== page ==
MONTPELIER — Those involved in building renewable energy projects detailed a long, thorough, expensive process they have to go through for state approval, which they said mostly works well, though it involves too many people and is too unpredictable.
Residents who’ve opposed some of those projects detailed a frustrating, rushed process in which they are behind from the start, out-monied, out-lawyered and usually ignored.
The state’s new energy siting commission heard both points of view at its third meeting Friday afternoon. The panel is weighing whether any changes should be made to the way new energy generation projects are approved in Vermont, with a report due in April.
It was readily apparent Friday that solving that conflict won’t be easy.
The state Legislature has made it clear that state policy calls for building renewable energy, as it set aggressive goals for increasing the amount of energy that comes from renewable sources, said Don Rendall, vice president of Green Mountain Power Corp., which is completing a controversial wind project in Lowell.
“We can’t achieve those goals without aggressive renewable deployment,” Rendall told the commission Friday, warning against changes to open the process further. “As we expand public participation, we make it more difficult to achieve our goal of developing renewable power.”
Looking at other New England states’ rules for approving projects, Rendall said it’s clear to him that Vermont’s are the most rigorous.
Rendall recounted that Green Mountain Power went through a nine-day Public Service Board trial, with 12 intervening parties and 50 witnesses before winning approval for the Lowell project. “We certainly can say every party was listened to,” he said, even if every party didn’t get what it wanted.
Several project developers told the commission Friday that they believe Vermont’s process is plenty rigorous. They spoke mostly positively of the way they were treated by state agencies, though they said the Public Service Board is understaffed and they asked for a more predictable timeline, with limits on challenges.
Josh Bagnato of First Wind, the company that developed the wind project in Sheffield, said Maine has a set timeline for projects to be approved, while in Vermont the timing is unpredictable.
Bagnato recommended that the state enact a provision allowing for opponents who make frivolous claims to be charged for the time they take up.
That drew vocal jeers from many in the audience of about 50 in a Capital Plaza Hotel conference room. Many in the crowd were opponents of proposed and constructed wind projects in Lowell, Sheffield and Newark.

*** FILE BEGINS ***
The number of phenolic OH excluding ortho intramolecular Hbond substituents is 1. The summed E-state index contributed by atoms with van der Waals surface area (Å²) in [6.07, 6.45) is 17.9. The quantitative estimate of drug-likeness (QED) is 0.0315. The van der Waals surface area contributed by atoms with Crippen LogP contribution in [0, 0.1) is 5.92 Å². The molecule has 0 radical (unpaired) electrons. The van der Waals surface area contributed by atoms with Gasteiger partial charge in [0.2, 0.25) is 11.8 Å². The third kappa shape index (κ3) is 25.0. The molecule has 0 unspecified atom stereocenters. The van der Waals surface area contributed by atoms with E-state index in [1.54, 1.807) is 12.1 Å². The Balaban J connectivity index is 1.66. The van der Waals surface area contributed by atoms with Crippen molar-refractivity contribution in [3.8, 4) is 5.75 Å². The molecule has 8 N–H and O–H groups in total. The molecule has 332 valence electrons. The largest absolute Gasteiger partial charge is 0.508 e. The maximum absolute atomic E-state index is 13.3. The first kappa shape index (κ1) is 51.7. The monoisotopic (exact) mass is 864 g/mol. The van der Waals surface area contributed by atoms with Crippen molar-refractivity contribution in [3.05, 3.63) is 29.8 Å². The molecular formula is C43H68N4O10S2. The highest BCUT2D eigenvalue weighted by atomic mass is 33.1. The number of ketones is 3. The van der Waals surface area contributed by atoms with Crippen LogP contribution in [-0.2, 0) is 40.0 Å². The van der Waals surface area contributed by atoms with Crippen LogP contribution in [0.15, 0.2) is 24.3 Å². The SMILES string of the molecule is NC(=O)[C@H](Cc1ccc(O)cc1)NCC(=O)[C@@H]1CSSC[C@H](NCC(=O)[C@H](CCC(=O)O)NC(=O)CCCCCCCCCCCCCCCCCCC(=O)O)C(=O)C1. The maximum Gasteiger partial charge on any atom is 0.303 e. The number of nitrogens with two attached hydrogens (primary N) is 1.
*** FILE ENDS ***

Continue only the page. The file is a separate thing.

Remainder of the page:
Those opponents had their turn in front of the commission’s microphone too, most of them speaking about wind projects. They were far less satisfied with the process.
Bob Kischko of Springfield, an opponent of a proposed biomass project there, said in all the projects, residents are far behind before they ever learn the project is coming. By then, he said, developers have chosen the site, met with state agencies and met with community leaders. The only people in the dark are ordinary residents, he said.
“It’s a mismatch,” said Rob Pforzheimer of Sutton, who opposed the Sheffield wind project and said his town spent $80,000 on experts only to have them ignored by the state Public Service Board. “It’s hopeless.”
As opponents spoke, their PowerPoint presentation in the background read, “PSB process helps developers, treats citizens and towns as complications.”
“The average citizen just has to sit back and take it,” said Don Nelson, who lives next to the 21 Lowell turbines that recently started operation. He said their noise experts were disregarded, but now that the turbines are running, “To me, it sounded like a 747 that came in to land and you were right under it.”
Kevin McGrath of Lowell showed the panel photos of unprecedented flooding after the Lowell turbines were installed, a process that involved blasting rock to clear the way.
Kischko questioned whether the power from these projects will reduce greenhouse gas emissions and encouraged the panel to consider taking into account a project’s overall value to society.
Commission Chairwoman Jan Eastman said the panel will meet again Dec. 6, Dec. 19 and Jan. 11, and plans to make site visits to projects in January and February. It will produce a draft report in March and a final report in April.
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